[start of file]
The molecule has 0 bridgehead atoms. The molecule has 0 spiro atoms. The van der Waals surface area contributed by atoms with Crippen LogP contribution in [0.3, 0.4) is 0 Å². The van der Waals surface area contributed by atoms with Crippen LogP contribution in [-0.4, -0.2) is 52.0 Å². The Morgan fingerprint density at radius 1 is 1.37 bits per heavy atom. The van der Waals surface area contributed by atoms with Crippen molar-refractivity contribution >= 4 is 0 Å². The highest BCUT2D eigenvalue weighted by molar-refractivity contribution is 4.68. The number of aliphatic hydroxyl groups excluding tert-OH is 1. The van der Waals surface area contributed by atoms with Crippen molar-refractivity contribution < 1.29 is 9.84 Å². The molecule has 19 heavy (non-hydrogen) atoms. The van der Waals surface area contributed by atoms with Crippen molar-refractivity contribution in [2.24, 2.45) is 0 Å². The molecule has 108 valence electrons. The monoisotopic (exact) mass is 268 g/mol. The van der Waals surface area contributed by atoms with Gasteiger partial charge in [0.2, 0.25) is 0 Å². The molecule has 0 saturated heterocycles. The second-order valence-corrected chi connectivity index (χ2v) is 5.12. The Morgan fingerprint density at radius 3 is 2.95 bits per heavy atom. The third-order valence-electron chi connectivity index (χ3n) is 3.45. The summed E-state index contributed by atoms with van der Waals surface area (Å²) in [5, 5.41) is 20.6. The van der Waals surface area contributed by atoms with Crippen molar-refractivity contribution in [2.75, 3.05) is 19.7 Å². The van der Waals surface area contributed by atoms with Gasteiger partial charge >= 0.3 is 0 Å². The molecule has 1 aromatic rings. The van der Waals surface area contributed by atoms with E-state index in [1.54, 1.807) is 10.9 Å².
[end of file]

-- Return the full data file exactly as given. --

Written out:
The molecule has 0 bridgehead atoms. The molecule has 0 spiro atoms. The van der Waals surface area contributed by atoms with Crippen LogP contribution in [0.3, 0.4) is 0 Å². The van der Waals surface area contributed by atoms with Crippen LogP contribution in [-0.4, -0.2) is 52.0 Å². The Morgan fingerprint density at radius 1 is 1.37 bits per heavy atom. The van der Waals surface area contributed by atoms with Crippen molar-refractivity contribution >= 4 is 0 Å². The highest BCUT2D eigenvalue weighted by molar-refractivity contribution is 4.68. The number of aliphatic hydroxyl groups excluding tert-OH is 1. The van der Waals surface area contributed by atoms with Crippen molar-refractivity contribution < 1.29 is 9.84 Å². The molecule has 19 heavy (non-hydrogen) atoms. The van der Waals surface area contributed by atoms with Crippen molar-refractivity contribution in [2.24, 2.45) is 0 Å². The molecule has 108 valence electrons. The monoisotopic (exact) mass is 268 g/mol. The van der Waals surface area contributed by atoms with Gasteiger partial charge in [0.2, 0.25) is 0 Å². The molecule has 0 saturated heterocycles. The second-order valence-corrected chi connectivity index (χ2v) is 5.12. The Morgan fingerprint density at radius 3 is 2.95 bits per heavy atom. The third-order valence-electron chi connectivity index (χ3n) is 3.45. The summed E-state index contributed by atoms with van der Waals surface area (Å²) in [5, 5.41) is 20.6. The van der Waals surface area contributed by atoms with Crippen molar-refractivity contribution in [2.75, 3.05) is 19.7 Å². The van der Waals surface area contributed by atoms with Gasteiger partial charge >= 0.3 is 0 Å². The molecule has 1 aromatic rings. The van der Waals surface area contributed by atoms with E-state index in [1.54, 1.807) is 10.9 Å².